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I have a series of data looking like this, and I wonder if this can be considered to close to normally distributed, even if it has a tail to the right? Can I use t-tests and define "large" being over 1 standard deviation and such, or would that be wrong?

Count    1 536
Mean     27,8
Median   26,0
Mode     28,0
Stdv     14,4
Skew      0,9
Max      92,0
Min       0,0

Here is a histogram of the data:

enter image description here

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    $\begingroup$ There isn't enough information in this numerical summary to conclude, with any certainty, the shape of the distribution. We need a histogram and/or QQ plot of the data to answer this. The fact that there is little skew (although a skew of 0.9 in a sample size of 536 may indicate some problems) and the mean/median/mode are about about equal is a good sign but doesn't guarantee anything. This could be a very long-tailed (but roughly symmetric) distribution for all we know. $\endgroup$
    – Macro
    Commented Oct 9, 2012 at 13:12
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    $\begingroup$ One indication of non-normality is that the mean and median, while close to each other, are far from the middle of the distribution which would be 46. One thing that could cause this is an outlier or two at the high end. 92 is $\frac{92-27.8}{14.4} = 4.46$ standard deviations from the mean, which is pretty extreme with n = 1500. $\endgroup$
    – Peter Flom
    Commented Oct 9, 2012 at 13:15
  • $\begingroup$ Im not permitted to post any images, so i post a plot at this adress: space.hgo.se/gis/statistics.jpg $\endgroup$
    – Gustaf
    Commented Oct 9, 2012 at 13:35
  • $\begingroup$ The trend line is an moving average of 5 $\endgroup$
    – Gustaf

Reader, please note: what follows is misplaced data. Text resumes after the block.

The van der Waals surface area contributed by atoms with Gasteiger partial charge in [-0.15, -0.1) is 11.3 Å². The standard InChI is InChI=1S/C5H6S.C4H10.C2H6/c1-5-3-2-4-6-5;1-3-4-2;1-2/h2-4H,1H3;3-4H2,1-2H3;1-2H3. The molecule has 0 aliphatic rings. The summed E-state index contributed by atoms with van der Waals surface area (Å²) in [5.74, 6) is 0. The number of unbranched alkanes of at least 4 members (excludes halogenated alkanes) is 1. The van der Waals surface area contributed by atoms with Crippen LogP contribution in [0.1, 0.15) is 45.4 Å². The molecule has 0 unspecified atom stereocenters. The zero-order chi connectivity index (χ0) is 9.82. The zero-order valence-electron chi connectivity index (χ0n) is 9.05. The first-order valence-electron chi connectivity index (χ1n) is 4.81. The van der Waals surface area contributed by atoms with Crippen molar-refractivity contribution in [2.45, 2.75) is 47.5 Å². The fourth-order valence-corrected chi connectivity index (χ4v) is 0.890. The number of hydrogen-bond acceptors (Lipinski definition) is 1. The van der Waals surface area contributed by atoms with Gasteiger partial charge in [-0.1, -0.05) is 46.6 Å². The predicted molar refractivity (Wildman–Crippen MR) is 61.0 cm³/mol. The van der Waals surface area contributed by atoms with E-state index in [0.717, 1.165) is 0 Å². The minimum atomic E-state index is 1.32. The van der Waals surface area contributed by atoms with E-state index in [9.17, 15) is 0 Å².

Commented Oct 9, 2012 at 13:39
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    $\begingroup$ I would say you do not want to use t-tests here, unless the right tail is of great interest to you. Variables such as size often benefit from a log transformation. $\endgroup$
    – Peter Flom
    Commented Oct 9, 2012 at 13:53

1 Answer 1

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I think that you are mixing together a couple of different concepts. You ask about normality, using t-tests, and deciding if something is large.

First, no, the data shown is not considered close to normal, but if you are interested in using t-tests then that is not the important question. The population and sample distributions are less important than the sampling distribution when determining if t-tests can be used. What determines the shape of the sampling distribution is a combination of the population distribution, how the sample is obtained, and the sample size. The beauty of the Central Limit Theorem (and it is beautiful enough that I have a cross-stitch of it on my wall) is that as the sample size gets large the sampling distribution becomes more like the normal distribution, so for a large sample size and a simple random sample (or samples similar to SRS) we can use the t-tests and the approximation will be very good. The important thing to be large here is the sample size, not the data or standard deviation. If you believe that the data shown above represent the population (which needs to come from your knowledge of the science behind the data) and with a sample size of 1536 the normal based inference (t-test and others) will be very good approximations.

If your goal is to determine which farms are "large", then the t-test proceedures do not answer that question. That will be more determined by the science behind the data and the question of interest and you will not be able to use the normal or t distributions for this data looking at decisions about individual farms.

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  • $\begingroup$ Tank you for your answer. I know I asked two questions that are not related. You gracefully answered the first, thanks. The second about large and small, is that I think dividing the data into stdv would be a good way in describing it. Since the data, apart from the tail to the right, look quit normally distributed, I though of defining all to the right of 1 stdv as large and all to the left as small. I will probably get roughly the right proportions that I want (68% in the middle and the rest on each side). Since I'm not any master in statistics, I'm afraid of violating any statistic rule $\endgroup$
    – Gustaf
    Commented Oct 9, 2012 at 19:10
  • $\begingroup$ Generally when splitting data we would look at the mean + sd, rather than just the sd. Consider an IQ test with mean 100 and sd 10, we might consider someone smart if their IQ is > 110 = 100 + 10, if we consider everyone > 10 as smart then we have a genius population. This may have been what you meant, but it was unclear. $\endgroup$
    – Greg Snow
    Commented Oct 9, 2012 at 19:25
  • $\begingroup$ Yes that's what I mean. the mean + 1 stdv. Is it OK to do so with my data? $\endgroup$
    – Gustaf
    Commented Oct 9, 2012 at 19:33

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